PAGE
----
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Caledonia - Along the Grand River
Letters from World War I


Clarence and Sydney Hewitt were brothers whose epitaphs denote very different life spans. Clarence Hewitt, a well-known contractor of numerous buildings in Caledonia and area during the early 1900ís, lived for almost a century.

One of the buildings, known as the Hewitt Block, was erected in 1927. it stands today just three buildings north of the bridge on the east side of the downtown area. Erected at the same time as the present bridge, it was not the only construction going on in the town at that time. This was an era of revitalization, the economy was booming and Caledonia was once again growing in population.

Clarence Hewitt played a major role in the rejuvenation of Caledonia during the 1920ís. Clarence later moved to Burlington and continued to expand his operations. He died in 1987.

His brother, Sydney, however was not so fortunate. His short life spanned only two decades. Tragically, he died in World War I, at the age of just twenty one while fighting for his country.

The sons of Thomas and Mary Ann (Overend) Hewitt, Clarence and Sydney were born in the late 1800ís on a farm in Seneca Township at the Lincoln township boundary line. Records confirm that Sydney left for Overseas in March of 1915. His first letter was written on arrival in England, April 19th, 1915 from Ormskirk. A collection of letters was found among Clarenceís possessions following his death, by Elsie Felker, a niece of Sydney and Clarence.

Sydneyís handwriting was such that his S.S. #9 Seneca schoolteacher would have been proud. His precise and descriptive letters home to Mother tell the story or one World War I recruit who went to war full of enthusiasm only to find that it was not a life of glamour and excitement.

Dear Mother:

Well I am in England at last. We got in Liverpool last Saturday at noon, and came to Ormskirk last night. There is only fifteen of the 20th Battalion Transport here.

We left Exhibition grounds two weeks ago last Friday and got in Halifax on the Tuesday with five hundred horses. We had a pretty good trip only it was pretty cold going through Quebec. There being about two feet of snow there yet. We came over here on the Georgia with thirteen hundred and fifty horses, and there was about sixty of us to look after them. We had a fine trip over as far as the weather was concerned, but we got very poor food coming over and we had quite a time looking after the horses. We lost about forty of them on the boat, and we had to throw them overboard and doctor up the sick ones, so we were kept quite busy.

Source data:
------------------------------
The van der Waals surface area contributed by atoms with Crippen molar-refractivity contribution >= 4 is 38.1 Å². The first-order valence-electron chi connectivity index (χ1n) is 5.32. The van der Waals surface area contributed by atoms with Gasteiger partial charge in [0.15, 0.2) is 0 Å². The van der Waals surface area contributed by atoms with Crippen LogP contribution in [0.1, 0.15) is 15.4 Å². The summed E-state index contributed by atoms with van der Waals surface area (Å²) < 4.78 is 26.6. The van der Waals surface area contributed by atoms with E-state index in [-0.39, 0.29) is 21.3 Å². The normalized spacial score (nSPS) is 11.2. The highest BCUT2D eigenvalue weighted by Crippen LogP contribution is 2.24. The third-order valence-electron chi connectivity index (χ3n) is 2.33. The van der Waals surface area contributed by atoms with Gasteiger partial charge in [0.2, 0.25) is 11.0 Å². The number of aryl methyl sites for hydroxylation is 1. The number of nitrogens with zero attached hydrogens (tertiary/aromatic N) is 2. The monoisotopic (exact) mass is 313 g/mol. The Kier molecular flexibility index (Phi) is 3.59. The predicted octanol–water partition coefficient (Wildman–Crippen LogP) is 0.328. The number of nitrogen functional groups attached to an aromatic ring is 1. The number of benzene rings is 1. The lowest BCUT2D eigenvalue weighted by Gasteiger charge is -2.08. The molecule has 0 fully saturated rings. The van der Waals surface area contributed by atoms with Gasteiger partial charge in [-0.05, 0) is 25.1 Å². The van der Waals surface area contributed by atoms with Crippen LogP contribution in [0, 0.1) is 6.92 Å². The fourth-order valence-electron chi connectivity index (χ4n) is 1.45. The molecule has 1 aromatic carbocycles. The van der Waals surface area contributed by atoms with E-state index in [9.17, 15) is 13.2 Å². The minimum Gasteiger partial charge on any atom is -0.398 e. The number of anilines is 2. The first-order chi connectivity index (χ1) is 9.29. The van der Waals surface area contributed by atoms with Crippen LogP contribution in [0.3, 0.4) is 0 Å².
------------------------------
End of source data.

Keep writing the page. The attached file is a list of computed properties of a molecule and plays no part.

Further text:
Well I got over without being sea-sick. I felt pretty queer when I was about a day out from Halifax, but did not get sick. About two thirds of the boys were sick for a day, but soon got alright. Well I have to go and answer roll-call now so will finish later.

Well I have got back to writing again. We just had roll-call and are dismissed until two this afternoon. We came over with the biggest cargo that ever crossed the Atlantic. Had 22,000 tons of cargo besides the horses, and fodder for them. We were just eleven days from when we left Halifax until we got in the docks at Liverpool. Liverpool is sure some busy place, with its seven miles of docks. A good part of the supplies that go to France go from there. It is pretty well guarded from air raids. There are machine guns mounted on all the high buildings, and aeroplanes scout over the town on the look-out for raids. After we got in the docks we fed and watered the horses, and then went out and saw the town, we got lost three or four times but we got around all right and found our way back to the boat before midnight.

Yesterday morning there was a fatigue party of soldiers from Seaforth unloaded the horses and put them on the train and sent them out to Lord Derbyís estate twelve miles out to a big remount depot. We came out to Ormskirk thirteen miles from Liverpool and three miles from the estate. We are placed in private houses four of us to a house and are just the same as if we were at home. I am at 66 Church Street with three of the boys I chumed (sic) with in Toronto and we are sure in a fine place. We are just like one of the family.

Ormskirk has a population of seven thousand and is just a quiet country town. No-one is in a hurry and they are all friendly. They think quite a lot of the Canadian boys. I have had two or three people ask me for badges, but have got all of them yet. The buildings are a good deal different here than in Canada. They are all made of stone or brick with slate roofs. The streets are made of bricks on cobble stones and are only about half as wide as over there. It certainly is a beautiful place here. The grass is nice and green and some of the flowers are in bloom.